The first thing I noticed during the initial cut scene was how smooth everything looked. The introductory sequence was noticeably enhanced from its PS2 original, leaving me to believe that the rest of the game would be a feast for the eyes.  Sure enough, the colors were richer and smoother than in the original. Though still not up to Xbox 360 standards, it was a refreshing change.

To the left: Original graphics. Right: Enhanced HD graphics.

But, it seemed to head downhill where the brightness level was concerned. Even after acquiring the trusty flashlight, interior areas were far too dark to see. At first, I chalked it up to be part of the survival horror experience but after passing over clues and items multiple times, I resolved to turn the brightness up. But, even at its highest level, some areas were still dark and left me to repeatedly press the “examine” button just to be sure I didn’t pass anything by.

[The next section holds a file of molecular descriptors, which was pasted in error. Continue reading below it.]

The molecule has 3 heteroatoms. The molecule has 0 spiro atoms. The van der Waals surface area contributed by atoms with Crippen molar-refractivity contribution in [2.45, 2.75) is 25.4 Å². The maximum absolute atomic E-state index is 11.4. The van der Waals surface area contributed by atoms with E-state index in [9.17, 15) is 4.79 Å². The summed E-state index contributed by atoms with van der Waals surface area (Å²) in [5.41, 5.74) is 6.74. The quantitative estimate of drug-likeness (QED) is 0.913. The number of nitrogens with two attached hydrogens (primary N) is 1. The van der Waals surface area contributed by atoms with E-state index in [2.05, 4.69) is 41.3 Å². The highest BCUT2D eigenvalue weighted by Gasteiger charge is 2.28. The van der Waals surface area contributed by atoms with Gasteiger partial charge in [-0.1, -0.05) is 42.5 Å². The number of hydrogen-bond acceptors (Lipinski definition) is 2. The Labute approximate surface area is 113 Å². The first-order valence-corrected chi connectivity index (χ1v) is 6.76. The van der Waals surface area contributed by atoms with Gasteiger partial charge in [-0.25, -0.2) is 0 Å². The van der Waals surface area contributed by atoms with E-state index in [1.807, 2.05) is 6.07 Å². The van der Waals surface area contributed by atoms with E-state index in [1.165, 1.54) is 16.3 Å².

On a brighter note, the voices in both games were completely redubbed. Not only that, but the music and ambient noise for Silent Hill 3 were given an upgrade as well. All music was either completely rewritten or tweaked to add more to the game’s atmosphere and really wrap the player up in the Silent Hill world.

Silent Hill 2 gives players the option of using the original voice-overs instead of the new ones. This option pops up every time the game is loaded so players can switch back and forth if they so choose, with no effect on their game save.

Gameplay: Are you 2D or 3D?